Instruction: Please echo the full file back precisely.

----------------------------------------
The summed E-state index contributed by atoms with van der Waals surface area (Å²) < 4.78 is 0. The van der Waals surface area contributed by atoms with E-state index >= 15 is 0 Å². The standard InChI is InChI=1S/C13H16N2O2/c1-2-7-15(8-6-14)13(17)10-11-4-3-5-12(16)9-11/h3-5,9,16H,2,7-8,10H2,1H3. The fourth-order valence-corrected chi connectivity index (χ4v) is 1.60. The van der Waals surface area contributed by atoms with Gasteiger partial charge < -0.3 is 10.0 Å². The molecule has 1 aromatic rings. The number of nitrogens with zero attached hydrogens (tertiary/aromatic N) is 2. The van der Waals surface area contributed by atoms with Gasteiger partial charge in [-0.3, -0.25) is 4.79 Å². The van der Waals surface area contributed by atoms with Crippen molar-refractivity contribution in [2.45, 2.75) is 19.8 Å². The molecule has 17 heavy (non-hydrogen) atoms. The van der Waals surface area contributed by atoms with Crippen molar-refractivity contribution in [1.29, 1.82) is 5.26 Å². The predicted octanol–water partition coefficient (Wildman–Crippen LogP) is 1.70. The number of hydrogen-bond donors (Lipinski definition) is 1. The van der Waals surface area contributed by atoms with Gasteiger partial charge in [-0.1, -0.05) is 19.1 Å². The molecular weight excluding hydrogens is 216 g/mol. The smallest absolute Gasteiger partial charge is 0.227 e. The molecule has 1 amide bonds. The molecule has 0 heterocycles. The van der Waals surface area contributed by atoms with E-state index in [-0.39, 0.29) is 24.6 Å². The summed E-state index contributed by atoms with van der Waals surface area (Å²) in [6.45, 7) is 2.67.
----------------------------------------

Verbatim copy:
The summed E-state index contributed by atoms with van der Waals surface area (Å²) < 4.78 is 0. The van der Waals surface area contributed by atoms with E-state index >= 15 is 0 Å². The standard InChI is InChI=1S/C13H16N2O2/c1-2-7-15(8-6-14)13(17)10-11-4-3-5-12(16)9-11/h3-5,9,16H,2,7-8,10H2,1H3. The fourth-order valence-corrected chi connectivity index (χ4v) is 1.60. The van der Waals surface area contributed by atoms with Gasteiger partial charge < -0.3 is 10.0 Å². The molecule has 1 aromatic rings. The number of nitrogens with zero attached hydrogens (tertiary/aromatic N) is 2. The van der Waals surface area contributed by atoms with Gasteiger partial charge in [-0.3, -0.25) is 4.79 Å². The van der Waals surface area contributed by atoms with Crippen molar-refractivity contribution in [2.45, 2.75) is 19.8 Å². The molecule has 17 heavy (non-hydrogen) atoms. The van der Waals surface area contributed by atoms with Crippen molar-refractivity contribution in [1.29, 1.82) is 5.26 Å². The predicted octanol–water partition coefficient (Wildman–Crippen LogP) is 1.70. The number of hydrogen-bond donors (Lipinski definition) is 1. The van der Waals surface area contributed by atoms with Gasteiger partial charge in [-0.1, -0.05) is 19.1 Å². The molecular weight excluding hydrogens is 216 g/mol. The smallest absolute Gasteiger partial charge is 0.227 e. The molecule has 1 amide bonds. The molecule has 0 heterocycles. The van der Waals surface area contributed by atoms with E-state index in [-0.39, 0.29) is 24.6 Å². The summed E-state index contributed by atoms with van der Waals surface area (Å²) in [6.45, 7) is 2.67.